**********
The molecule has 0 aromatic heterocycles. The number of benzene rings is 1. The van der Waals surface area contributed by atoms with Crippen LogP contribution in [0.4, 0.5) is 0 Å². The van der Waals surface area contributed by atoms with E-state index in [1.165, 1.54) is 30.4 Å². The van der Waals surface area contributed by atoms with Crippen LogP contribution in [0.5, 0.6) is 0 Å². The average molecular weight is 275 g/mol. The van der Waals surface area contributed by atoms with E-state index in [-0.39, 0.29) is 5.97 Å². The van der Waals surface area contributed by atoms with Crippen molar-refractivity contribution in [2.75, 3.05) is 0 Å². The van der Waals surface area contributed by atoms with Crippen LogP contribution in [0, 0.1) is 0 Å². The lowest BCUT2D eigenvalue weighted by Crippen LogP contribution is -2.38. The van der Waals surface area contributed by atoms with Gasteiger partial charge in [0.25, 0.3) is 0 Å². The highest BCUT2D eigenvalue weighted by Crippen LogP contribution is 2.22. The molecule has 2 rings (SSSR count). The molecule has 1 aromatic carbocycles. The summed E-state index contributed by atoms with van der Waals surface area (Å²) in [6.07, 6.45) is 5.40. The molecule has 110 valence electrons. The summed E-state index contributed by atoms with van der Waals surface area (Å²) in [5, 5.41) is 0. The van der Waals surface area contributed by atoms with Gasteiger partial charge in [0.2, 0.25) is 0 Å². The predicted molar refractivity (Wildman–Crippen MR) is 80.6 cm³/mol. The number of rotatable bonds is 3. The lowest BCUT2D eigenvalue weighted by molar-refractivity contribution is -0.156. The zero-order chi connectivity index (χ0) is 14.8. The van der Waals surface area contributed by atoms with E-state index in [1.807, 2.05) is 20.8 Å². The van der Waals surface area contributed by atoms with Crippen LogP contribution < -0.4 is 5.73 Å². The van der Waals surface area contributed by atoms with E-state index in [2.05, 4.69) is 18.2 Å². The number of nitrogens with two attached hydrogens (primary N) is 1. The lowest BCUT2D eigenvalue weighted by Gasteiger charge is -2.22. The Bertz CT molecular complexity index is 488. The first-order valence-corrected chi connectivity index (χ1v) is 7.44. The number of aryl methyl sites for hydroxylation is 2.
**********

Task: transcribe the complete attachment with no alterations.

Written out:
The molecule has 0 aromatic heterocycles. The number of benzene rings is 1. The van der Waals surface area contributed by atoms with Crippen LogP contribution in [0.4, 0.5) is 0 Å². The van der Waals surface area contributed by atoms with E-state index in [1.165, 1.54) is 30.4 Å². The van der Waals surface area contributed by atoms with Crippen LogP contribution in [0.5, 0.6) is 0 Å². The average molecular weight is 275 g/mol. The van der Waals surface area contributed by atoms with E-state index in [-0.39, 0.29) is 5.97 Å². The van der Waals surface area contributed by atoms with Crippen molar-refractivity contribution in [2.75, 3.05) is 0 Å². The van der Waals surface area contributed by atoms with Crippen LogP contribution in [0, 0.1) is 0 Å². The lowest BCUT2D eigenvalue weighted by Crippen LogP contribution is -2.38. The van der Waals surface area contributed by atoms with Gasteiger partial charge in [0.25, 0.3) is 0 Å². The highest BCUT2D eigenvalue weighted by Crippen LogP contribution is 2.22. The molecule has 2 rings (SSSR count). The molecule has 1 aromatic carbocycles. The summed E-state index contributed by atoms with van der Waals surface area (Å²) in [6.07, 6.45) is 5.40. The molecule has 110 valence electrons. The summed E-state index contributed by atoms with van der Waals surface area (Å²) in [5, 5.41) is 0. The van der Waals surface area contributed by atoms with Gasteiger partial charge in [0.2, 0.25) is 0 Å². The predicted molar refractivity (Wildman–Crippen MR) is 80.6 cm³/mol. The number of rotatable bonds is 3. The lowest BCUT2D eigenvalue weighted by molar-refractivity contribution is -0.156. The zero-order chi connectivity index (χ0) is 14.8. The van der Waals surface area contributed by atoms with E-state index in [1.807, 2.05) is 20.8 Å². The van der Waals surface area contributed by atoms with Crippen LogP contribution < -0.4 is 5.73 Å². The van der Waals surface area contributed by atoms with E-state index in [2.05, 4.69) is 18.2 Å². The number of nitrogens with two attached hydrogens (primary N) is 1. The lowest BCUT2D eigenvalue weighted by Gasteiger charge is -2.22. The Bertz CT molecular complexity index is 488. The first-order valence-corrected chi connectivity index (χ1v) is 7.44. The number of aryl methyl sites for hydroxylation is 2.